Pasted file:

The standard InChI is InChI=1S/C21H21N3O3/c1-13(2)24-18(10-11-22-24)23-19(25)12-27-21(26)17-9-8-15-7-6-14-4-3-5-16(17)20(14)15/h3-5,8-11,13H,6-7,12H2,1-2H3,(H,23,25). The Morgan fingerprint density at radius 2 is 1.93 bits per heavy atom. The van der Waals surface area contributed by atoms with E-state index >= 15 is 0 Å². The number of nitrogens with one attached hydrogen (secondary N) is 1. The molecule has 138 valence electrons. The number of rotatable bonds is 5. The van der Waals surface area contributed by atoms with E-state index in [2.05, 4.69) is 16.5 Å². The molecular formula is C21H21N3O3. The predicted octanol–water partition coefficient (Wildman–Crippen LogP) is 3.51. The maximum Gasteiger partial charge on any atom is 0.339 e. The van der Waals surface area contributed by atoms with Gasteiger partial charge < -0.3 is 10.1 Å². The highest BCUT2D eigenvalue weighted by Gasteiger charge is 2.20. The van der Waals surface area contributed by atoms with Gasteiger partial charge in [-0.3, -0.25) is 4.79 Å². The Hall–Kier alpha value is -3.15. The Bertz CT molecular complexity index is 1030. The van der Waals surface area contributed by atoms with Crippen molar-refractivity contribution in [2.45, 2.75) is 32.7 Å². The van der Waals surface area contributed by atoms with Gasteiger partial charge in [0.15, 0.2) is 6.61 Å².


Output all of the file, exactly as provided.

The standard InChI is InChI=1S/C21H21N3O3/c1-13(2)24-18(10-11-22-24)23-19(25)12-27-21(26)17-9-8-15-7-6-14-4-3-5-16(17)20(14)15/h3-5,8-11,13H,6-7,12H2,1-2H3,(H,23,25). The Morgan fingerprint density at radius 2 is 1.93 bits per heavy atom. The van der Waals surface area contributed by atoms with E-state index >= 15 is 0 Å². The number of nitrogens with one attached hydrogen (secondary N) is 1. The molecule has 138 valence electrons. The number of rotatable bonds is 5. The van der Waals surface area contributed by atoms with E-state index in [2.05, 4.69) is 16.5 Å². The molecular formula is C21H21N3O3. The predicted octanol–water partition coefficient (Wildman–Crippen LogP) is 3.51. The maximum Gasteiger partial charge on any atom is 0.339 e. The van der Waals surface area contributed by atoms with Gasteiger partial charge < -0.3 is 10.1 Å². The highest BCUT2D eigenvalue weighted by Gasteiger charge is 2.20. The van der Waals surface area contributed by atoms with Gasteiger partial charge in [-0.3, -0.25) is 4.79 Å². The Hall–Kier alpha value is -3.15. The Bertz CT molecular complexity index is 1030. The van der Waals surface area contributed by atoms with Crippen molar-refractivity contribution in [2.45, 2.75) is 32.7 Å². The van der Waals surface area contributed by atoms with Gasteiger partial charge in [0.15, 0.2) is 6.61 Å².